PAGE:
Like the iPhone, Apple's tablet had a good holiday quarter; the company moved a very healthy 26 million units. Also like its smartphone sibling, that number will probably decline going into the non-holiday quarter. As long as I'm taking shots in the dark about sales volume, I'm going to estimate that it will be down around 15 percent, at just over 22 million units.
The iPad rumor mill has been quieter than the iPhone, so questions from analysts will likely revolve around whether Cook thinks that iPad growth is slowing, and whether the company is worried about its competitors in the tablet space. If Tim Cook doesn't take that opportunity to ding rival Samsung for its misleading tablet sales numbers, well, then he isn't the man I thought him to be.
Mac sales have been pretty steady over the last few years, generally falling between 4 to 5 million units. I wouldn't expect that to change, given that the only new model to be introduced recently is the Mac Pro — which still isn't shipping in volume. However, given that the pro desktop is likely to make up only a small portion of the company's Mac sales anyway, it probably won't hurt Apple's bottom line for the quarter.
And speaking of the Mac Pro, this may be one place Cook would be willing to give a little, as the analysts call it, color on the situation. Even after four months, the Pro is still showing delays of at least a month, which may prompt analysts to ask what the hold-up is. Given Cook's expertise on operations, he may detail a few of the factors that have gone into the slowdown.
All and sundry
While these are the more major topics that might arise during Wednesday's conference call there are, as ever, a slew of smaller things that could possibly get some attention. One is the Apple TV, which has apparently continued to sell well, if not amazingly. This quarter saw the introduction of a major challenger in the form of Amazon's Fire TV — analysts might ask Cook how he sees the difference between the two offerings.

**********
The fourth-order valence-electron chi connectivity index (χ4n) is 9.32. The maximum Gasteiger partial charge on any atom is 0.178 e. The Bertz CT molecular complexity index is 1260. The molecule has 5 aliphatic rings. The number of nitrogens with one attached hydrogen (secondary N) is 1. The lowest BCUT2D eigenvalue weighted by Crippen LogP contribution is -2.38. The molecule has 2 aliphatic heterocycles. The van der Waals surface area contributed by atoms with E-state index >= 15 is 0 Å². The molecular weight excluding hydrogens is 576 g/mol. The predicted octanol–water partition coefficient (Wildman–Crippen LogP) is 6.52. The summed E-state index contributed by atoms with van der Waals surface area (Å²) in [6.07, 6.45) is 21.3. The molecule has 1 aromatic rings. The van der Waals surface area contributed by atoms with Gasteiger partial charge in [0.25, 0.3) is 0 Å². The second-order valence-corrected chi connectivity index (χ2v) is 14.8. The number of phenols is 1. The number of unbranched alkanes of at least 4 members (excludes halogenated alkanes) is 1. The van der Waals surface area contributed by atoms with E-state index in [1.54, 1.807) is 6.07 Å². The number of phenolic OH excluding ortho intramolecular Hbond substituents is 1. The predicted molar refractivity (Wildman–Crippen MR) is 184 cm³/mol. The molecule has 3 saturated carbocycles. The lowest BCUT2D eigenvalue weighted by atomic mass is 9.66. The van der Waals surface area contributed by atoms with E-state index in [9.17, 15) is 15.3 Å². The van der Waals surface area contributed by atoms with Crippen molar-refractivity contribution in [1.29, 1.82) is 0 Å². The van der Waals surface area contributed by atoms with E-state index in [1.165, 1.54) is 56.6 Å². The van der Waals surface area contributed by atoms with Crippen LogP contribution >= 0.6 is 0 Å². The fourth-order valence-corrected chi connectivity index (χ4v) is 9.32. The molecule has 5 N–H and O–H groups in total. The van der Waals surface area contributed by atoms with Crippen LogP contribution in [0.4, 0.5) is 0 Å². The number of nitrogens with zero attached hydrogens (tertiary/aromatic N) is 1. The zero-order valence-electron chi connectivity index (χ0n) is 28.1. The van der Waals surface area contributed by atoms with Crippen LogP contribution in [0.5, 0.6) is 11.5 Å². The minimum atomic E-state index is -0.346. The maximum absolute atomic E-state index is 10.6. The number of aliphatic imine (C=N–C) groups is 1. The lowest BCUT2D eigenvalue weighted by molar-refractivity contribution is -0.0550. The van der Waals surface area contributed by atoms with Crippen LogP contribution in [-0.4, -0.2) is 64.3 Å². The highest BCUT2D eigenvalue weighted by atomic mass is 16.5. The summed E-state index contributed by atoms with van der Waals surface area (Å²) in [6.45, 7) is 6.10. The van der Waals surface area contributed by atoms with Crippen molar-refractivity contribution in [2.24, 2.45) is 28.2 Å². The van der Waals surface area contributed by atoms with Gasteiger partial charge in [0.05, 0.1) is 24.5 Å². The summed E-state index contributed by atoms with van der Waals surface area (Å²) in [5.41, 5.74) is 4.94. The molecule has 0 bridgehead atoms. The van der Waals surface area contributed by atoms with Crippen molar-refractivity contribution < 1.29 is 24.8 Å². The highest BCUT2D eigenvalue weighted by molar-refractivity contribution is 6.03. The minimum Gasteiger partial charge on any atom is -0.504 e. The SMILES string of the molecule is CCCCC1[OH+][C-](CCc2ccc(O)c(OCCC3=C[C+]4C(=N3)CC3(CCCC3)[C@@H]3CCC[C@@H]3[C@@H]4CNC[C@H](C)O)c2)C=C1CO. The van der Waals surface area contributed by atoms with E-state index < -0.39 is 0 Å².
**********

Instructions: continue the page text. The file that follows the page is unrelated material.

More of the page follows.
There have also been reports that the iTunes Store has been encountering some challenges (keep an eye on the company's Music and Services break-out figures), and that the iTunes Radio streaming service hasn't performed up to expectations. Cook might find himself fielding questions about whether Apple will move to compete more directly against streaming rivals like Spotify and Pandora.
And with this past quarter's launch of Microsoft Office for iPad, there might be an opportunity for Apple to once again boast about its impressive adoption rates in the enterprise sector, and how the addition of Microsoft's productivity suite will only serve to solidify the standing of Apple's tablet.
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